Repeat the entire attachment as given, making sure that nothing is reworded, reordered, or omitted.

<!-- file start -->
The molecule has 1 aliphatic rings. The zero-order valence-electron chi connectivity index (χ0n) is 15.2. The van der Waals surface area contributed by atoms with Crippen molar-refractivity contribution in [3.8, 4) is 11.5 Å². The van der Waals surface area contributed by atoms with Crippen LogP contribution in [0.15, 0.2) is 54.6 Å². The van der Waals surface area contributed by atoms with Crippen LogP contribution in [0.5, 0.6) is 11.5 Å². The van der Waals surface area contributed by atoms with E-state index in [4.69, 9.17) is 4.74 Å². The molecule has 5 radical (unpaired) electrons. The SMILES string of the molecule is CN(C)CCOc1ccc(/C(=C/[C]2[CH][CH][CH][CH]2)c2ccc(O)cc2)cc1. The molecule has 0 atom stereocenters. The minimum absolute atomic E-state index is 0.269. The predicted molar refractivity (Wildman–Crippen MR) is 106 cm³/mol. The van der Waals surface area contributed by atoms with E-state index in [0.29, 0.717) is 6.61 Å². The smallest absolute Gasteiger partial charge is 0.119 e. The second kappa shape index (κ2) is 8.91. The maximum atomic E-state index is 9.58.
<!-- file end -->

The molecule has 1 aliphatic rings. The zero-order valence-electron chi connectivity index (χ0n) is 15.2. The van der Waals surface area contributed by atoms with Crippen molar-refractivity contribution in [3.8, 4) is 11.5 Å². The van der Waals surface area contributed by atoms with Crippen LogP contribution in [0.15, 0.2) is 54.6 Å². The van der Waals surface area contributed by atoms with Crippen LogP contribution in [0.5, 0.6) is 11.5 Å². The van der Waals surface area contributed by atoms with E-state index in [4.69, 9.17) is 4.74 Å². The molecule has 5 radical (unpaired) electrons. The SMILES string of the molecule is CN(C)CCOc1ccc(/C(=C/[C]2[CH][CH][CH][CH]2)c2ccc(O)cc2)cc1. The molecule has 0 atom stereocenters. The minimum absolute atomic E-state index is 0.269. The predicted molar refractivity (Wildman–Crippen MR) is 106 cm³/mol. The van der Waals surface area contributed by atoms with E-state index in [0.29, 0.717) is 6.61 Å². The smallest absolute Gasteiger partial charge is 0.119 e. The second kappa shape index (κ2) is 8.91. The maximum atomic E-state index is 9.58.